The Annapolis Police Department Supports our Schools
This school year the Annapolis Police Department continues to expand programs that support students and schools in Annapolis. Officers and civilian employees visit schools regularly for three programs, Character Counts!, Joven Noble and D.A.R.E.
For the 2016-2017 school year, with the help of Character Counts Mid Shore!, we started a Character Counts! program at Georgetown East Elementary School. Officers and civilian police department employees visited all the third grade classes once a week throughout the school year to deliver short lessons on the six pillars of character: trustworthiness, respect, responsibility, fairness, caring and citizenship. The same person would visit the class each week and spend time with students completing activities or discussions on one of the six pillars.
For the 2017-2018 school year we expanded Character Counts! to include three Annapolis schools: Annapolis, Georgetown East and Mills-Parole Elementary Schools. Personnel from the Annapolis Fire Department and Office of Emergency Management joined officers and police department civilian employees in the expansion of the program.
This school year we have again expanded Character Counts! to include five Annapolis schools: Annapolis, Eastport, Georgetown East and Mills-Parole Elementary Schools and Monarch Academy of Annapolis.
The Annapolis Police Department’s Latino Liaison, Joe Hudson, has partnered with the Anne Arundel County Public Schools’ bilingual facilitators to bring programs from the National Compadres Network to Annapolis area schools. The programs include Joven Noble, a program for male students, Xinachtli, a program for female students, and Cara y Corazon, a program for parents and other extended family. In the 2017-2018 school year students from Tyler Heights, Mills-Parole and Georgetown East Elementary Schools and Annapolis and Bates Middle Schools and parents from Annapolis area schools participated in these programs. In the 2018-2019 school year programs will be offered at Mills-Parole and Tyler Heights Elementary Schools, Monarch Annapolis, Mary Moss at J. Albert Adams Academy, Annapolis and Bates Middle Schools and the Maria de la Paz Youth Outreach Center at 1701 Belle Drive. The Maria de la Paz Youth Outreach Center is open to 12-17 year olds Monday through Friday from 3:30pm to 9pm. They offer mentorship programs, homework help, life skills and therapy. It is operated by the Center of Help. For more information contact Kirsten Clark at firstname.lastname@example.org.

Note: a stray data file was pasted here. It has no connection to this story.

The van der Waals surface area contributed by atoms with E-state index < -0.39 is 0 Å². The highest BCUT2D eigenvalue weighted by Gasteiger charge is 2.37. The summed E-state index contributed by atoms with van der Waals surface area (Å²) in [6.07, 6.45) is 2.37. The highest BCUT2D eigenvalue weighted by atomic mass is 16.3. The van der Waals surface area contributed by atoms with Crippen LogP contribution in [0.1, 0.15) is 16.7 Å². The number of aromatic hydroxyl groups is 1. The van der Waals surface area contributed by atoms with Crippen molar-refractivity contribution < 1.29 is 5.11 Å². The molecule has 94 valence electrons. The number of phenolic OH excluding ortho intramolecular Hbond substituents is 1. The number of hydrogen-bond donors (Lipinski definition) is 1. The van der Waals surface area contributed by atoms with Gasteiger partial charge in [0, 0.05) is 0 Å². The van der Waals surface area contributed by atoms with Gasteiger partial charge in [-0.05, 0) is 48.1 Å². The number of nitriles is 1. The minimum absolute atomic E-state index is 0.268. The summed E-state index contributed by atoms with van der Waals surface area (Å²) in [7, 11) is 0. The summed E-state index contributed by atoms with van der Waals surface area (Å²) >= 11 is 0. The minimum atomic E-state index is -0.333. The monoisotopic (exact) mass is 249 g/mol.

For the 2017-2018 school year we brought the D.A.R.E. program back to Annapolis schools. D.A.R.E. or Drug Abuse Resistance Education, is focused on teaching students decision making for safe and healthy living. Sergeant Nicole Vaden, Corporal Clement Adegbehingbe and Officer Danette Smikle graduated from D.A.R.E. training in October of 2017 and immediately brought the program to the fifth grade classes at Eastport Elementary. In the Spring of 2018 Sergeant Vaden joined Anne Arundel County D.A.R.E. officers teaching the sixth grade classes at Annapolis Middle School. Sergeant Vaden also instructed the fifth graders at St. Mary’s Elementary School.
Officer Eric Davis graduated from D.A.R.E. training in September of 2018 and joins Sergeant Vaden and Anne Arundel County officers teaching D.A.R.E. this Fall at Annapolis Middle School and Bates Middle School. The Spring of 2019 will see D.A.R.E. again being taught at St. Mary’s Elementary School.
The Annapolis Police Department is committed to partnering with our schools as part of our community programming. Positive interactions between law enforcement and the community are essential in furthering our mission of a safe and secure Annapolis.